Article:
Some in Israel are calling foul after images of what’s described as a “secret base” in the Tel Aviv area have appeared on Google’s Street View service. But the Israel Defense Forces (IDF) — the country’s defense department — says everything is fine.
Journalist and new media consultant Yossi Dorfman revealed in his blog that a secret Tel Aviv-area base has been fully exposed by Google’s new service. The images allow users to see the guard post at the entrance to the base, several soldiers inside it, and vehicles parked in the base with their license plates clearly visible.
The article goes on to quote a “veteran officer” who saw the images and called it a “first-rate screwup” on the IDF’s part to allow the images to show up online. There’s nothing in the Ynetnews article that places any blame on Google.
In fact, in the Hebrew-language version of the article, an IDF spokesperson is quoted at the end as saying all images on Street View have been reviewed and approved for display, and that there are no military security-related reasons to hide the images in question.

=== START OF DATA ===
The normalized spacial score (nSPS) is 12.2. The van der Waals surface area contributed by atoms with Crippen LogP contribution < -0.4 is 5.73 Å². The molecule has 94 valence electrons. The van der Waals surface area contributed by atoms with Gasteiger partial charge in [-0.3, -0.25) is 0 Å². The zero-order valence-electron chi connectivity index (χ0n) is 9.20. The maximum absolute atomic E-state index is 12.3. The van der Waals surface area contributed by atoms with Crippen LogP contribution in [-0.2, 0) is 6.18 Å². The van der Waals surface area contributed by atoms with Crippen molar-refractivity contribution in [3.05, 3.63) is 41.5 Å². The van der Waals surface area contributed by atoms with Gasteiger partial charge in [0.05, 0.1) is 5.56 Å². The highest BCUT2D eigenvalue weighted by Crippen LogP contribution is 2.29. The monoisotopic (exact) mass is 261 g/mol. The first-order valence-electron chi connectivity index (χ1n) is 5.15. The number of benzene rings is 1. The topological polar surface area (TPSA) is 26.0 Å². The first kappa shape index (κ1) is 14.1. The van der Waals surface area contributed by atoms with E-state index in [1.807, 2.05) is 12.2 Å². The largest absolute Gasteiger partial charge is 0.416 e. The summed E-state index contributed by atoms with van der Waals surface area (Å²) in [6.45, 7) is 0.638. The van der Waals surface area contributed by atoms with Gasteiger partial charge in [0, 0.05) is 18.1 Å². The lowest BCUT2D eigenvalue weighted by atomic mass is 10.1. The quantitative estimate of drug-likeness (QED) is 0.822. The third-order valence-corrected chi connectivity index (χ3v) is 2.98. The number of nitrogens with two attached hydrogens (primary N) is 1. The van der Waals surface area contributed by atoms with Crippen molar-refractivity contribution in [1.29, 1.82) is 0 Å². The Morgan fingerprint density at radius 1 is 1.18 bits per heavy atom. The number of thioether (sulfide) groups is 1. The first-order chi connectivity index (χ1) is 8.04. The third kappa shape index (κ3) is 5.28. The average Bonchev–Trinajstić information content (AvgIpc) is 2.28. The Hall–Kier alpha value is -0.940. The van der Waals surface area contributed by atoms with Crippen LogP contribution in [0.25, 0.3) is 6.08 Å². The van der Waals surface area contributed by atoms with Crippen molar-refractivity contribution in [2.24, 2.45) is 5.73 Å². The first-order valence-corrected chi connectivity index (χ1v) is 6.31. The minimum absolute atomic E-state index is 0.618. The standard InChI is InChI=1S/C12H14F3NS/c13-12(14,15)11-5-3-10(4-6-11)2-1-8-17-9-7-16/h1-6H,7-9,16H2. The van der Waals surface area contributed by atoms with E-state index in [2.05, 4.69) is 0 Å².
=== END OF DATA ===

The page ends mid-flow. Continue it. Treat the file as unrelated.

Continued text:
For its part, a Google spokesperson gave us this statement:
“We always strive to cooperate with the relevant authorities in countries in which Street View is operated. We had very constructive discussions with the Israeli security authorities and are pleased that they have approved our plans to bring Street View to Israel. The imagery featured on Street View is no different from what any person can readily see walking down the street or looking at other pictures online. Imagery of this kind is available in a wide variety of formats for cities all around the world.”